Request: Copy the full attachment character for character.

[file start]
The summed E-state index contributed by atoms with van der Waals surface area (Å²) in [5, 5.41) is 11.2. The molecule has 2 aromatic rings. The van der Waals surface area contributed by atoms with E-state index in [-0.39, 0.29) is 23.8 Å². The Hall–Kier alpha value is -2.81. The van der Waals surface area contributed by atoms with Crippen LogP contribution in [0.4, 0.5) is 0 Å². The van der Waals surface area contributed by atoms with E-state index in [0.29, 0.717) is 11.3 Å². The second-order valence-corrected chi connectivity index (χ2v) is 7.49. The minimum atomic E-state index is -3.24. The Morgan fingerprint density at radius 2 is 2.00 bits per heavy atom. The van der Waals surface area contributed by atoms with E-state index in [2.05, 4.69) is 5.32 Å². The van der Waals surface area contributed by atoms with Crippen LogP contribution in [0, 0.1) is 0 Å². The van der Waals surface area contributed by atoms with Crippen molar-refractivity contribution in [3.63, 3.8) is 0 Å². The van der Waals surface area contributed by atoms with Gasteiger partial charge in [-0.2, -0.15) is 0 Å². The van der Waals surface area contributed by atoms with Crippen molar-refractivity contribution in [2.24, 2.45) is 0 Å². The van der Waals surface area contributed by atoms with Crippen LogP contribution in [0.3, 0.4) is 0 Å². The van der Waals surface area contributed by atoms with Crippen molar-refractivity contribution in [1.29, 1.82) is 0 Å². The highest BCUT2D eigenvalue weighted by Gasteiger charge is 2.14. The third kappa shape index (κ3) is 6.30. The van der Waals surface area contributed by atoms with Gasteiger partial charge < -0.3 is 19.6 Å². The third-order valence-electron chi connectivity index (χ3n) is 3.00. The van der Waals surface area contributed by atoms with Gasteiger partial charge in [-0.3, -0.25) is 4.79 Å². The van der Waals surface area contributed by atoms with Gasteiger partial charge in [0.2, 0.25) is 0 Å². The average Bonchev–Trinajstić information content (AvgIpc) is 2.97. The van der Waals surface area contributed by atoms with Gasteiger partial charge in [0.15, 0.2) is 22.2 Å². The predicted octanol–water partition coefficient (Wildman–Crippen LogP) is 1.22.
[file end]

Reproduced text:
The summed E-state index contributed by atoms with van der Waals surface area (Å²) in [5, 5.41) is 11.2. The molecule has 2 aromatic rings. The van der Waals surface area contributed by atoms with E-state index in [-0.39, 0.29) is 23.8 Å². The Hall–Kier alpha value is -2.81. The van der Waals surface area contributed by atoms with Crippen LogP contribution in [0.4, 0.5) is 0 Å². The van der Waals surface area contributed by atoms with E-state index in [0.29, 0.717) is 11.3 Å². The second-order valence-corrected chi connectivity index (χ2v) is 7.49. The minimum atomic E-state index is -3.24. The Morgan fingerprint density at radius 2 is 2.00 bits per heavy atom. The van der Waals surface area contributed by atoms with E-state index in [2.05, 4.69) is 5.32 Å². The van der Waals surface area contributed by atoms with Crippen LogP contribution in [0, 0.1) is 0 Å². The van der Waals surface area contributed by atoms with Crippen molar-refractivity contribution in [3.63, 3.8) is 0 Å². The van der Waals surface area contributed by atoms with Gasteiger partial charge in [-0.2, -0.15) is 0 Å². The van der Waals surface area contributed by atoms with Crippen molar-refractivity contribution in [2.24, 2.45) is 0 Å². The van der Waals surface area contributed by atoms with Crippen LogP contribution in [0.3, 0.4) is 0 Å². The van der Waals surface area contributed by atoms with Crippen molar-refractivity contribution in [1.29, 1.82) is 0 Å². The highest BCUT2D eigenvalue weighted by Gasteiger charge is 2.14. The third kappa shape index (κ3) is 6.30. The van der Waals surface area contributed by atoms with Gasteiger partial charge < -0.3 is 19.6 Å². The third-order valence-electron chi connectivity index (χ3n) is 3.00. The van der Waals surface area contributed by atoms with Gasteiger partial charge in [-0.3, -0.25) is 4.79 Å². The van der Waals surface area contributed by atoms with Gasteiger partial charge in [0.2, 0.25) is 0 Å². The average Bonchev–Trinajstić information content (AvgIpc) is 2.97. The van der Waals surface area contributed by atoms with Gasteiger partial charge in [0.15, 0.2) is 22.2 Å². The predicted octanol–water partition coefficient (Wildman–Crippen LogP) is 1.22.